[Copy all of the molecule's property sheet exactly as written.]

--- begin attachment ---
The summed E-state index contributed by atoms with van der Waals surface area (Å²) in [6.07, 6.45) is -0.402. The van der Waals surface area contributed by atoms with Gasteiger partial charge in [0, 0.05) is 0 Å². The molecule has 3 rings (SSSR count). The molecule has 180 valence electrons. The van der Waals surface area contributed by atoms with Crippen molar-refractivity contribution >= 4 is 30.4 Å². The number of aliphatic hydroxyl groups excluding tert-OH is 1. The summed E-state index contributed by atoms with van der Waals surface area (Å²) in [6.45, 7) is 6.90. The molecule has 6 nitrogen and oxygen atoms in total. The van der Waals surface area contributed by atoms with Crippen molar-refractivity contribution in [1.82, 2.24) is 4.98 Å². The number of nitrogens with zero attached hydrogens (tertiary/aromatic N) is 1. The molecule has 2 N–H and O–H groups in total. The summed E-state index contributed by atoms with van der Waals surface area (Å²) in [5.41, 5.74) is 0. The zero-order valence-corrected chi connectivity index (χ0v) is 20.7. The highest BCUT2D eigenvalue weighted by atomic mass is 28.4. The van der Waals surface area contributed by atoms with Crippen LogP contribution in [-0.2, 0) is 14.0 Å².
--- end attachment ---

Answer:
The summed E-state index contributed by atoms with van der Waals surface area (Å²) in [6.07, 6.45) is -0.402. The van der Waals surface area contributed by atoms with Gasteiger partial charge in [0, 0.05) is 0 Å². The molecule has 3 rings (SSSR count). The molecule has 180 valence electrons. The van der Waals surface area contributed by atoms with Crippen molar-refractivity contribution >= 4 is 30.4 Å². The number of aliphatic hydroxyl groups excluding tert-OH is 1. The summed E-state index contributed by atoms with van der Waals surface area (Å²) in [6.45, 7) is 6.90. The molecule has 6 nitrogen and oxygen atoms in total. The van der Waals surface area contributed by atoms with Crippen molar-refractivity contribution in [1.82, 2.24) is 4.98 Å². The number of nitrogens with zero attached hydrogens (tertiary/aromatic N) is 1. The molecule has 2 N–H and O–H groups in total. The summed E-state index contributed by atoms with van der Waals surface area (Å²) in [5.41, 5.74) is 0. The zero-order valence-corrected chi connectivity index (χ0v) is 20.7. The highest BCUT2D eigenvalue weighted by atomic mass is 28.4. The van der Waals surface area contributed by atoms with Crippen LogP contribution in [-0.2, 0) is 14.0 Å².